Lawsuit halts Celestial land use process
The owner of a cattle ranch next to a proposed controversial home in the Maroon Creek Valley filed a lawsuit Monday against his neighbor and Pitkin County.
The lawsuit contends that a landscape, grading and access plan submitted by the Celestial Land Co. in 2016 is invalid because it encroaches on land owned by the Roaring Fork Land and Cattle Co. That 2016 plan was different from activity envelope plans submitted and approved by the county board of commissioners in 2014, the lawsuit states.
Commissioners approved a more than 8,000-square-foot house on the property in 2014. The county’s Board of Adjustment allowed variances to the project after that approval that raised objections by neighbors.
County commissioners decided last month to remand the case back to the Board of Adjustment because it did not allow proper due process to opponents of the Celestial project during the hearing where variances were granted.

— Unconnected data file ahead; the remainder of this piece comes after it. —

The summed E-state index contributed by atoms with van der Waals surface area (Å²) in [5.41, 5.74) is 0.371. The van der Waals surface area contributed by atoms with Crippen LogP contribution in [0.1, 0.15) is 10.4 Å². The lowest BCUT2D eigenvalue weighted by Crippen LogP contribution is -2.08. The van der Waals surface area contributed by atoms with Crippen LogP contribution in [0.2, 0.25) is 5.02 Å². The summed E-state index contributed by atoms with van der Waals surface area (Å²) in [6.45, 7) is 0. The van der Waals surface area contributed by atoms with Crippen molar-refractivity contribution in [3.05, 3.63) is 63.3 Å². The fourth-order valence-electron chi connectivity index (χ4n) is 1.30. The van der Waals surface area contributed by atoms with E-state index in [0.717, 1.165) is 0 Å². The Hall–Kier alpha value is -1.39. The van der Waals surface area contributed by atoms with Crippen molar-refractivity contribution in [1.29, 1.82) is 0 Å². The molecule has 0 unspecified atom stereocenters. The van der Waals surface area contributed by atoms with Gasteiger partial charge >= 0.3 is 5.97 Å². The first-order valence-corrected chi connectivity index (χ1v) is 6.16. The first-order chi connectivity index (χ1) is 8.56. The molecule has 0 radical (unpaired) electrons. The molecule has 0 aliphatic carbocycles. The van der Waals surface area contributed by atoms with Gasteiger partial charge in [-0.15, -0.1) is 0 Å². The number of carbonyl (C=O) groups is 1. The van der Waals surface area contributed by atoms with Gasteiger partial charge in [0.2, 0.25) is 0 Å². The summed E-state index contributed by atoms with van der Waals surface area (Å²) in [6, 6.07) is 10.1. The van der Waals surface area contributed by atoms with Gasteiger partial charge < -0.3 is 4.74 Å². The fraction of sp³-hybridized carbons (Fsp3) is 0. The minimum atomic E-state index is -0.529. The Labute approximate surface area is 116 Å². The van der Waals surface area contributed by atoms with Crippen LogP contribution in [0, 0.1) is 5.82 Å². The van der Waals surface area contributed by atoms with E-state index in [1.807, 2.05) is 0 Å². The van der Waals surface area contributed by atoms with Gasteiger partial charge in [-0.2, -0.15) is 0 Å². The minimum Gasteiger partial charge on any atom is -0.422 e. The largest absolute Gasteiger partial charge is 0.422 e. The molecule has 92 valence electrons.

Monday’s lawsuit says that Celestial’s “activity envelope and site plan” from 2016 is “patently false, invalid and a spurious document …” Celestial must submit a new application for an activity envelope and site plan, the lawsuit contends.
Pitkin County, in turn, “intentionally or recklessly deprived RFLCC of its property rights secured by the Constitution and laws of the United States,” the lawsuit states.
The Celestial issue was set for public hearing May 9 at the commissioners’ regular meeting. However, the lawsuit put a halt to that process, said Pitkin County Manager Jon Peacock.
County land-use rules require all work to stop on land-use applications when a lawsuit is filed, he said. That also applies to the Board of Adjustment remand, which was in the process of being scheduled, he said.
The stay in the process can be appealed, Peacock said.
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